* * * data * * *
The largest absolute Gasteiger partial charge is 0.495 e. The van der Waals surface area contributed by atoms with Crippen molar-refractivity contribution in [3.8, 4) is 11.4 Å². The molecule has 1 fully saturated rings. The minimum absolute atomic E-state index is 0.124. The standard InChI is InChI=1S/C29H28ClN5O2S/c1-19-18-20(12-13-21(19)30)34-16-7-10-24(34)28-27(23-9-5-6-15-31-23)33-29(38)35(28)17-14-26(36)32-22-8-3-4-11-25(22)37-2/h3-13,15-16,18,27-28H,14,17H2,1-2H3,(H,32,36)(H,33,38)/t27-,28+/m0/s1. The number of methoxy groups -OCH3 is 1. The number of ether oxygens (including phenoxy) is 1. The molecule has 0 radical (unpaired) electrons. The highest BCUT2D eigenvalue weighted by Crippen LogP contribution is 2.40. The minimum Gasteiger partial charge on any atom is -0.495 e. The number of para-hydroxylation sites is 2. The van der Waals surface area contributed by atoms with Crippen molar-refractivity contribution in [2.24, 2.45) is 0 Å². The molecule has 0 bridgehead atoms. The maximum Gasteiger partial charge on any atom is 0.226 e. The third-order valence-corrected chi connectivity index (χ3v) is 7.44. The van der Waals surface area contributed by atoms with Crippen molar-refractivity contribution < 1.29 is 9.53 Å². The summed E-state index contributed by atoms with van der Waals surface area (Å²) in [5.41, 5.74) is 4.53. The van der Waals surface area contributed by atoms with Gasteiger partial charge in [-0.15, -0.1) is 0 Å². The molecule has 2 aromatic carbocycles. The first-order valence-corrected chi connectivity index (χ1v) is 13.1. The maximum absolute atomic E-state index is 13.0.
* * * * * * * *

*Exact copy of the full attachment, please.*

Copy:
The largest absolute Gasteiger partial charge is 0.495 e. The van der Waals surface area contributed by atoms with Crippen molar-refractivity contribution in [3.8, 4) is 11.4 Å². The molecule has 1 fully saturated rings. The minimum absolute atomic E-state index is 0.124. The standard InChI is InChI=1S/C29H28ClN5O2S/c1-19-18-20(12-13-21(19)30)34-16-7-10-24(34)28-27(23-9-5-6-15-31-23)33-29(38)35(28)17-14-26(36)32-22-8-3-4-11-25(22)37-2/h3-13,15-16,18,27-28H,14,17H2,1-2H3,(H,32,36)(H,33,38)/t27-,28+/m0/s1. The number of methoxy groups -OCH3 is 1. The number of ether oxygens (including phenoxy) is 1. The molecule has 0 radical (unpaired) electrons. The highest BCUT2D eigenvalue weighted by Crippen LogP contribution is 2.40. The minimum Gasteiger partial charge on any atom is -0.495 e. The number of para-hydroxylation sites is 2. The van der Waals surface area contributed by atoms with Crippen molar-refractivity contribution in [2.24, 2.45) is 0 Å². The molecule has 0 bridgehead atoms. The maximum Gasteiger partial charge on any atom is 0.226 e. The third-order valence-corrected chi connectivity index (χ3v) is 7.44. The van der Waals surface area contributed by atoms with Crippen molar-refractivity contribution < 1.29 is 9.53 Å². The summed E-state index contributed by atoms with van der Waals surface area (Å²) in [5.41, 5.74) is 4.53. The van der Waals surface area contributed by atoms with Gasteiger partial charge in [-0.15, -0.1) is 0 Å². The molecule has 2 aromatic carbocycles. The first-order valence-corrected chi connectivity index (χ1v) is 13.1. The maximum absolute atomic E-state index is 13.0.